HYPOCRISY, eh? That is one of the charges levelled against local climate change protestors in the piece last week from Malcolm Mime. Well, Malcolm (whoever you are), I was there in support of the Newport demonstration, so allow me to respond.

At first glance, the points you make are ones I could begin to agree on. But with each comes a mighty ‘but’. I share your distaste for scaring children (or adults) on climate change. I would have preferred a lighter tone, with happy singing from a positive songsheet. Like you, I am uncomfortable with the presence and maybe use of children for what could be seen as political ends.

But...experience shows polite protests, however large (from online petitions signed by millions to the mass gatherings in London), get brushed over by the media and ignored by politicians. Softly, softly hasn’t worked. I don’t agree with Caroline Criado Perez that ‘no one ever changed the world by being nice’. Nor would I ever condone violence or damage to property, but I can see why frustrated people turn to shock tactics and disturbance, much as I dislike these.

Keeping politics out of the classroom sounds like the right thing to do. But everything is political in some way, not least our children’s future. We have got to this point thanks to a schoolgirl in Sweden bunking off and millions following her lead. They have taken the initiative only because adult authorities have failed to pay adequate heed to current emergencies.

The Amazon is burning, glaciers melting, whole countries and environments are under threat and you write in to complain that your wife was held up in the car on a shopping trip for frozen food. The Island has a council leader who still (in April) saw climate emergency as ‘un-evidenced’. We do not need a page in the paper to be filled with spurious justifications for doing nothing.

Hypocrite? I’m sure I am, if that is defined as one who makes use of the things he condemns. We all are somewhat, as imperfect beings in an imperfect world. None of us could easily survive without some use of plastic, non-renewable energy and all the rest. Hypocrisy is what those who try to go green are always accused of. It’s an easy jibe and no doubt bolsters its makers with a sense of moral superiority as speakers of truth. But the finger-pointing accusation is just a diversionary tactic — a way of turning the spotlight away from the lifestyle and consumption of those who continue without a care for the world or thought for others in it and on to the inconsistencies of those taking positive steps.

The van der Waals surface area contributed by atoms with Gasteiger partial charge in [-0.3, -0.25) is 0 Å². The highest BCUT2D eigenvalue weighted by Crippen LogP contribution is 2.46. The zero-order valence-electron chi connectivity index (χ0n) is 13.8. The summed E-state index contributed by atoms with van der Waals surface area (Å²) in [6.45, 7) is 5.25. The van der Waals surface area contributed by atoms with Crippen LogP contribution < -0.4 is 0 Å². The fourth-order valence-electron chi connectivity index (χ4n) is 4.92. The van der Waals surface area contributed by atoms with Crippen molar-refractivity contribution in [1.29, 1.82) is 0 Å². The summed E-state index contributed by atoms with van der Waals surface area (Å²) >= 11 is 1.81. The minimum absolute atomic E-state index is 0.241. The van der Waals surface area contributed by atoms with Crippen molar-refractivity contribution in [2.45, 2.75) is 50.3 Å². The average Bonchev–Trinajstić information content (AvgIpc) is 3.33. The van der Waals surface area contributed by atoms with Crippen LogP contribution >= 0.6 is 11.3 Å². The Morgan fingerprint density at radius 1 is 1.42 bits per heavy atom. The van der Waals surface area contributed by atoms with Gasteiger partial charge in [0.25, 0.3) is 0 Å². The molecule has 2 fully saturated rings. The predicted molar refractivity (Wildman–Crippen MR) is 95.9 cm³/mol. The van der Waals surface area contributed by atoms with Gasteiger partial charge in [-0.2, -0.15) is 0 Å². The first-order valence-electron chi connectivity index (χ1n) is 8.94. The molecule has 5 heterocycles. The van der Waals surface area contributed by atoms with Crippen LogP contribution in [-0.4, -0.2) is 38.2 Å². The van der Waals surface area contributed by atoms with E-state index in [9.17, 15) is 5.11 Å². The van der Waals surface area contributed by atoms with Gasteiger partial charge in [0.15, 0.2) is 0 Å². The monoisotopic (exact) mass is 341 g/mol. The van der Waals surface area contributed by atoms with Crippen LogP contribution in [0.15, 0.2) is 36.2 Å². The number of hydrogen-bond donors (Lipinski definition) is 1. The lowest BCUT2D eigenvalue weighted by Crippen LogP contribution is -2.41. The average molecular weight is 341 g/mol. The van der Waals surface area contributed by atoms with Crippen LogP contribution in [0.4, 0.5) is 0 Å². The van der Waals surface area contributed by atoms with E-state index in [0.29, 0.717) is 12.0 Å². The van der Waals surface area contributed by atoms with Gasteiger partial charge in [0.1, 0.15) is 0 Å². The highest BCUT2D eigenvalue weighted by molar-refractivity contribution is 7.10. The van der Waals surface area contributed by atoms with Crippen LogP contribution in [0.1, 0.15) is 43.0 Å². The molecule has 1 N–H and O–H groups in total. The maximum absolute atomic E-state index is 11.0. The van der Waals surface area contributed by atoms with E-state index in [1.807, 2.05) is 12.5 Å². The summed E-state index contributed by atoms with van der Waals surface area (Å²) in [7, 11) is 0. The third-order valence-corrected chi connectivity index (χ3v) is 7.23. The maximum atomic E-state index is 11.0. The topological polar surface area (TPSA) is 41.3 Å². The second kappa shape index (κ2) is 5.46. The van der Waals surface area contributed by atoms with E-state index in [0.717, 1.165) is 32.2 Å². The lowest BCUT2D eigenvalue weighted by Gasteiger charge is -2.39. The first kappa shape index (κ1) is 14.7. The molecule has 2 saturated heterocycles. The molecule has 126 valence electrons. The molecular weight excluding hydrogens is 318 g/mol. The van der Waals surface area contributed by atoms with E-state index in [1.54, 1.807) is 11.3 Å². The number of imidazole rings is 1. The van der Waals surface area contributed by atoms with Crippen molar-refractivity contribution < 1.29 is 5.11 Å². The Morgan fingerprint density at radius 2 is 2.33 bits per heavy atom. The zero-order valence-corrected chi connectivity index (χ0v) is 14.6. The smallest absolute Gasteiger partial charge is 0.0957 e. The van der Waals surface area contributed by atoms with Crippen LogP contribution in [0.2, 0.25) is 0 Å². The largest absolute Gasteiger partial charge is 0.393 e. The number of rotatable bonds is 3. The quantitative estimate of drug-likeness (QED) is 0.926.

We don’t expect advocates of healthy eating to give up food entirely. Neither should we judge those concerned about climate change just on their failure to abandon all use of cars or plastic, meat or dairy.

I belong to no organisation and can speak only for myself. If you, Malcolm, wish to challenge my greenness, please contact me privately and I’ll tell you more. I won’t do that here, not just for lack of space or for fear of sounding insufferably smug, but because I know I still fall far short of what is required. I’m guilty of ungreen practices in countless ways.

Is that hypocrisy? Not really, as I’m fully aware of these shortcomings and have never sought to hide them. My dictionary defines hypocrisy as feigning to be better than one is (I’m not) and concealment of true character or belief (maybe that’s something that you, Faceless Malcolm, have yet to come clean on).

When we hear the words ‘I’m not a racist, but...’, we all know what’s coming next. You write, ‘I’m not a climate change denier, but...’ and then appear to be just that.

Which is the bigger deceit, to fail to be perfect or to deny outright the hard truths we face (or maybe accept the conclusions of science but choose to do nothing about them)?